Text and Photos by Mary Hoadley

 

Road Survey 2019

Last week Arcosanti hosted the EPS Group for a topographical survey that will help to lay the groundwork for the eventual paving of our entry road.

 

The survey crew spent seven days setting arial targets and developing a digital terrain model that will inform how we go about constructing a roadway for our residents and 40,000+ yearly visitors.

The survey was coordinated by Planning Department head Kevin Pappa. The project was funded by supporters of our Giving Tuesday 2017 campaign. Information gathered last week will be critical in the development a comprehensive plan for how to accomplish our long time goal of paving the the Arcosanti Road!

Scottsdale Arts Summer Program Partnership!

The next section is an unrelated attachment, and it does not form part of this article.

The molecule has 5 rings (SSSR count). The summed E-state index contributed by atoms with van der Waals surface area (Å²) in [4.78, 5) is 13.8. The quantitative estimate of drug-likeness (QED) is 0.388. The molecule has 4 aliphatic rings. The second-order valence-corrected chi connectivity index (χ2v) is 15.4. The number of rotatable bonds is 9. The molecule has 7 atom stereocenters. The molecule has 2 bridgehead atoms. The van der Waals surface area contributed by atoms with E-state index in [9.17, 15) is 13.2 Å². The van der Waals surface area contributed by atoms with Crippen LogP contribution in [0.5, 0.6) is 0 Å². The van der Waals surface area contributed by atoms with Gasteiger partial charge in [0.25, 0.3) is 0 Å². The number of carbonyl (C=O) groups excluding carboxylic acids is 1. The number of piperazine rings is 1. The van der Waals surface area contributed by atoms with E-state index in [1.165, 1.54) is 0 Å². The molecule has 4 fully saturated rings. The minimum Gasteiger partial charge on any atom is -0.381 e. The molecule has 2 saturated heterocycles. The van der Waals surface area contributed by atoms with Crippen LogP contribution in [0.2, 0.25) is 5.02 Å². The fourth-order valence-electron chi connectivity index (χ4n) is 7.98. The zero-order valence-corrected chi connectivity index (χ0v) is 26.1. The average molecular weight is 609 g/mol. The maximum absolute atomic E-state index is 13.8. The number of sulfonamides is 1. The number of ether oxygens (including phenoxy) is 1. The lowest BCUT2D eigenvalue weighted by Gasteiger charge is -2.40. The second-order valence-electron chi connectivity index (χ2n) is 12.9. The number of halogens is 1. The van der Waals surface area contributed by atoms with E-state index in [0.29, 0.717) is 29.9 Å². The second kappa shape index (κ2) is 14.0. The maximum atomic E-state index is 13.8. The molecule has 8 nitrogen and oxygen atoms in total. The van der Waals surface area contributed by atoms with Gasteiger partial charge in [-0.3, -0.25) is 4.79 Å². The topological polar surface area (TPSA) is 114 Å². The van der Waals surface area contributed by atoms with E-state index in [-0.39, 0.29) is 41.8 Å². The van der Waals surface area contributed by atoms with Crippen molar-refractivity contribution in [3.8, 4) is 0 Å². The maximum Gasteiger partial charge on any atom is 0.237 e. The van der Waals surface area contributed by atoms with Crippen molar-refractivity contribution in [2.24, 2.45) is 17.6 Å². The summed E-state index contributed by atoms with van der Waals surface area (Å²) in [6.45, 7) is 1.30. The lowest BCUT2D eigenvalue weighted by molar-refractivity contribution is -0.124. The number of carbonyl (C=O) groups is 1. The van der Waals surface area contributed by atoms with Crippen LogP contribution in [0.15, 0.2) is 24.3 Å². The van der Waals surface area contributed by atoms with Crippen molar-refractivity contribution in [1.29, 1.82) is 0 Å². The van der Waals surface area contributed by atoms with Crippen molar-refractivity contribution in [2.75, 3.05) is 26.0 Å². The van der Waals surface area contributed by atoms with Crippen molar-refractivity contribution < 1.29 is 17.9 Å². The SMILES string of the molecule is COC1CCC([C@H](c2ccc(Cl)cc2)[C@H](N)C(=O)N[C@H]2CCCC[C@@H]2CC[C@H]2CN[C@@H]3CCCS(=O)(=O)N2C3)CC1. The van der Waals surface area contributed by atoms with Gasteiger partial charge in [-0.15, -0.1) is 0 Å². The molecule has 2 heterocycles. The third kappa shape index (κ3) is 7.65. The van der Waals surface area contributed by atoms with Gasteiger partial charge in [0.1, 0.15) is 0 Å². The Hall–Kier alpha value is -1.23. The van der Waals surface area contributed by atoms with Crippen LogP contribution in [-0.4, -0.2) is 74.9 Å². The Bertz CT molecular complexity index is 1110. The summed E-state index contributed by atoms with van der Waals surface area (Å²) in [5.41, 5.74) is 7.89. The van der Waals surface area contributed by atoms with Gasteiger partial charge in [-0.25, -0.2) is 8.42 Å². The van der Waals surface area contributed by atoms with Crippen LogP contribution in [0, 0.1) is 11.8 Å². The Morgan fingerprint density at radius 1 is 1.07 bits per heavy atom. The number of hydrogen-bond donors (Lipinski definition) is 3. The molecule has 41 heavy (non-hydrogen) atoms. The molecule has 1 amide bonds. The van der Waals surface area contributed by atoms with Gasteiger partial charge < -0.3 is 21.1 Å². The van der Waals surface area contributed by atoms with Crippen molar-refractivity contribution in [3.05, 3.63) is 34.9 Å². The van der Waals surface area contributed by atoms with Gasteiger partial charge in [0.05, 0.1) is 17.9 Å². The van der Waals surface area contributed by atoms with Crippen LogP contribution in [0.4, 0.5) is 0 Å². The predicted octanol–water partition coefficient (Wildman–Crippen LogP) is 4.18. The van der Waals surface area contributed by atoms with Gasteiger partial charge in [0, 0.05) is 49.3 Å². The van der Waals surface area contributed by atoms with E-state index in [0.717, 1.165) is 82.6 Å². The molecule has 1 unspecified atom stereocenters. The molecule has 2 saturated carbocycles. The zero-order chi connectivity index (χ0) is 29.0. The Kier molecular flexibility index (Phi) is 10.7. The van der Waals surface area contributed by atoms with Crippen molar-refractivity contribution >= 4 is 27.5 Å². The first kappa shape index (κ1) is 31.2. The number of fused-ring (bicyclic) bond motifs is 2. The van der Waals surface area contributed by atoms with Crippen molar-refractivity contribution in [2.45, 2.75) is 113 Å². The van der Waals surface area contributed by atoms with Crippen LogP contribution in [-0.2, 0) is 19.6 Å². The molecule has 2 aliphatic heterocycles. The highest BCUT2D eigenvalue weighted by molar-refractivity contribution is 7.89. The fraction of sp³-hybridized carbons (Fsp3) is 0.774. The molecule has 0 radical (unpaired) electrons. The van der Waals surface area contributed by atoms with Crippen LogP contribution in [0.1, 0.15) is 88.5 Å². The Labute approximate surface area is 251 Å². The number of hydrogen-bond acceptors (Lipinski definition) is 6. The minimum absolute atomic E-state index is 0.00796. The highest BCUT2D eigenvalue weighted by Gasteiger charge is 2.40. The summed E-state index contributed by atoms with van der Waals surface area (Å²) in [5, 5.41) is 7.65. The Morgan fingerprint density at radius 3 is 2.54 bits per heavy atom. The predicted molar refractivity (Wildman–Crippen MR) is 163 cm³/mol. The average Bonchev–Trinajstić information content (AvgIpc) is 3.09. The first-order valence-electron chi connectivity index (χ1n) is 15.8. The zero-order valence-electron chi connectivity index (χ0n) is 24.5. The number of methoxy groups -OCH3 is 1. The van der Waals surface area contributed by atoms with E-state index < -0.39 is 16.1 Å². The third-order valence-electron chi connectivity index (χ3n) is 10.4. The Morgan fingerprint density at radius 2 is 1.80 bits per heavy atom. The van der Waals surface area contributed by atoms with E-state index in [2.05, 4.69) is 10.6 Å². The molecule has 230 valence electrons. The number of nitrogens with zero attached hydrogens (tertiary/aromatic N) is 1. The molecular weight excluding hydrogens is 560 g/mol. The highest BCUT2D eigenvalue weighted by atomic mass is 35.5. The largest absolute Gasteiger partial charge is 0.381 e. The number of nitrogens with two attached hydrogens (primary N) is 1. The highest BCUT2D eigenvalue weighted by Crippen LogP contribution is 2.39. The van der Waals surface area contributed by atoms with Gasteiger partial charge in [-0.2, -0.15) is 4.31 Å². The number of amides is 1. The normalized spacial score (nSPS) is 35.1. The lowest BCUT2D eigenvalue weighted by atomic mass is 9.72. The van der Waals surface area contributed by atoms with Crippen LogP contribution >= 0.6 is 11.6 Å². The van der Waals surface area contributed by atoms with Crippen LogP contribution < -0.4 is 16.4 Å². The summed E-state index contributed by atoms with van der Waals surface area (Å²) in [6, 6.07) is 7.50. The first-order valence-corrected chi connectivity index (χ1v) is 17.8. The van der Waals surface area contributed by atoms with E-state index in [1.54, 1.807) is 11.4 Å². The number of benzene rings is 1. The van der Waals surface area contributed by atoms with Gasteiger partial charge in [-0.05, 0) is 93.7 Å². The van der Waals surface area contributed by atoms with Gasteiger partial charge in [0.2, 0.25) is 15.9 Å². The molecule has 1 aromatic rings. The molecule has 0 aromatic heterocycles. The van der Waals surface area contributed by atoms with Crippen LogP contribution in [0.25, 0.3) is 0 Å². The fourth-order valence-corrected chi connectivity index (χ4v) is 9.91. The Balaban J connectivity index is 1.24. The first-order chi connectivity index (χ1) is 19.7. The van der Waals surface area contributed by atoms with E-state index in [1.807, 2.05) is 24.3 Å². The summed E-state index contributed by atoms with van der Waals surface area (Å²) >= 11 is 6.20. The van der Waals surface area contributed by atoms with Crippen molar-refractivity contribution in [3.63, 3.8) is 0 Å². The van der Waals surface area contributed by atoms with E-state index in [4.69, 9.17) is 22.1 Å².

We’re honored to announce a partnership with Scottsdale Arts and the Boys and Girls Club of Greater Scottsdale to bring their program participants an immersive sculptural workshop experience that they won’t forget!

The workshop is multi-week immersive learning experience, where students will be using upcycled materials to co-create a collaborative sculpture addressing issues surrounding responsible water use. Through the creative process, the students will be exposed to and gain skills in ceramics, metalworking, and aluminum casting, and develop a better understanding of what it means to be an informed and accountable citizen of our planet.

Resident artist Elana Novali worked in collaboration with Norm Pratt of Scottsdale Arts and Cosanti Foundation Director of Education Rob Jackson to create the five day curriculum. Over the course of the month of July, three separate groups of students from around the greater Scottsdale region participated in the fabrication of component parts for a sculpture that will be displayed as part of both the Arcosanti Convergence and Canal Convergence Festival in 2019.

You can read more about the program in this article published by the Scottsdale Independent.